On April 3, 2008 the Court granted a petition for rehearing in this matter.
This opinion is therefore withdrawn and no longer effective.
The majority opinion is morally wrong because it steals more than $60 million dollars from a man who was the victim of a deliberate, illegal scheme to destroy his business. The majority opinion is legally wrong because it uses erroneous legal reasoning to justify an immoral result.
Make no mistake _ a West Virginia jury heard from all the witnesses for both sides, and decided that Mr. Don Blankenship directed an illegal scheme to break Mr. Hugh Caperton's business. No one says that the jury was wrongly instructed. No one says they didn't hear all the evidence. In fact, the majority opinion concedes, the facts of this case demonstrate that Massey's conduct warranted the type of judgment rendered in this case. Yes, that's right, the majority of the members of this Court says that the Boone County jury's verdict was fully justified! Therefore, in this aspect of the case, our Court's opinion is unanimous.
Let's not forget why the jury's verdict was justified: the jurors looked Mr. Blankenship in the eye and concluded that he was lying, and that Mr. Caperton was telling the truth.
The majority opinion says: That doesn't matter _ it all should have been handled in Virginia. To which argument, one must respond: Horse puckey!
The Virginia case was about a single narrow contract issue. There was nothing in the Virginia case about Mr. Blankenship's grand scheme to crush Mr. Caperton and his business. According to the jury's findings, that scheme was hatched in West Virginia and carried out in West Virginia. Mr. Caperton had every right to try his case in West Virginia _ and he did, and he won.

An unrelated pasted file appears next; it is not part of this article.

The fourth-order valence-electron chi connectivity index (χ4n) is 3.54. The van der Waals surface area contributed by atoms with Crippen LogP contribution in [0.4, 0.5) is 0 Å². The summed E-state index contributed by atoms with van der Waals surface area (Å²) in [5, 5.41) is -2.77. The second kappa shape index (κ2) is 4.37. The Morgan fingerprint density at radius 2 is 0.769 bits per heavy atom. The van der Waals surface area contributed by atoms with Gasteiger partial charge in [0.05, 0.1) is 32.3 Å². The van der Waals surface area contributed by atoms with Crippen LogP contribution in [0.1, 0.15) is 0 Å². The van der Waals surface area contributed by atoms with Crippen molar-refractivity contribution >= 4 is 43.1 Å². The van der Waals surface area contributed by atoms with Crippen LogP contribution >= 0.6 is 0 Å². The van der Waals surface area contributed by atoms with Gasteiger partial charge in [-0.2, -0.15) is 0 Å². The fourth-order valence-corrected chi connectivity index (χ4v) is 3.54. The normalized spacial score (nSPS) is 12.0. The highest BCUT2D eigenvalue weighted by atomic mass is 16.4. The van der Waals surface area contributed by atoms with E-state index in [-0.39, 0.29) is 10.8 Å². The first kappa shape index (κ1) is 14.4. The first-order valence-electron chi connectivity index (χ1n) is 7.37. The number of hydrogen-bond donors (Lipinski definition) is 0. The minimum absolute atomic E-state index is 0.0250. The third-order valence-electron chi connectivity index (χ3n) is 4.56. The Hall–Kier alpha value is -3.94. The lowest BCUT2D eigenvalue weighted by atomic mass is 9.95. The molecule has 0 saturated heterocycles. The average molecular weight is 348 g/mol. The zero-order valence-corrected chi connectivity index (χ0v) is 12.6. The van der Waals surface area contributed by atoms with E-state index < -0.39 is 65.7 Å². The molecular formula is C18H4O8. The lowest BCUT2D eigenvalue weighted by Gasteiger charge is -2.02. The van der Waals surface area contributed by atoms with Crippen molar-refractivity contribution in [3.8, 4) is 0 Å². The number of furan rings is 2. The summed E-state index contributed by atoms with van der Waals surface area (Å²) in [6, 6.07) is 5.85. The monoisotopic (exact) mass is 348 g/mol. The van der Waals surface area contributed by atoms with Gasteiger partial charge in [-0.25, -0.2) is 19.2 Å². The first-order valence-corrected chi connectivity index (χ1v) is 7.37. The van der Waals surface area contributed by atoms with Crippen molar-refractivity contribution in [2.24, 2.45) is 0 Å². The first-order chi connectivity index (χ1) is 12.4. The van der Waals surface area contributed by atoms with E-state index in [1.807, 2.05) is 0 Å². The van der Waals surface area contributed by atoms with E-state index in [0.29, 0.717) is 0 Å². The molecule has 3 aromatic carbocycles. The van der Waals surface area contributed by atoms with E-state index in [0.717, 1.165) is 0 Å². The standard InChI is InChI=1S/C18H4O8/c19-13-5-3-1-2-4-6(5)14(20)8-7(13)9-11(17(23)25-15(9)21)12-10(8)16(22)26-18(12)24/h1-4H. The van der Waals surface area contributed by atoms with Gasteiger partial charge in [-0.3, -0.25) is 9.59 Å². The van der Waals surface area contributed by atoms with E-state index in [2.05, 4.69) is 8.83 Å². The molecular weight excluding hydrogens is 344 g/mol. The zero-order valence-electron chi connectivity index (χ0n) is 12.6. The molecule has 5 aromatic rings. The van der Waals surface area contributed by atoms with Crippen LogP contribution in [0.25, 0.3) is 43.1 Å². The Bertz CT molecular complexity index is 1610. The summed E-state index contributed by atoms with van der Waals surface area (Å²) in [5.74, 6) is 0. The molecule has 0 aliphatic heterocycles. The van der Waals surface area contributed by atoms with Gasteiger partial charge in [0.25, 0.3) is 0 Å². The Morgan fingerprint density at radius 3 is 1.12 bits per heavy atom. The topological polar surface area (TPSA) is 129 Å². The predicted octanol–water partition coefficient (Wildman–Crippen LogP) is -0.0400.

Now three members of this Court have ruled that even though it is a fact that Don Blankenship illegally took over $60 million dollars from Hugh Caperton _ he can get away with it scot-free. Talk about crime in the suites!
Finally, I would be remiss if I did not briefly speak to the multiple claims made by the Massey parties that I should remove myself from the consideration of the instant case because I have publicly decried the one-man smear tactics that Mr. Blankenship brought to our most recent Supreme Court election.
As a constitutional officer elected by the people, I have a right and duty to speak out about the administration of our justice system, including the conduct of judicial elections. I can have opinions, and still do my job fairly. I do decry murder and domestic violence and I speak out on it, and I also sit as a judge and hear cases involving people who are charged with those offenses.
I am one judge voting on this case who can say that I owe nothing to Mr. Blankenship one way or another _ he did nothing to hurt or hinder my election. He did not fund my campaign, nor am I a social friend of his. It has been amusing for me to see Mr. Blankenship trying with all his might to create the circumstances where I would be forced to step aside and let him have in toto the kind of Court he wants _ for example, he has said he will be targeting me in the next election if I run. Fortunately, the public can see through this kind of transparent foolishness, just as a West Virginia jury saw through his lies in court.
What is sad is that a majority of this Court is telling a West Virginia jury that their work to bring about justice was a complete waste.
Accordingly, I dissent.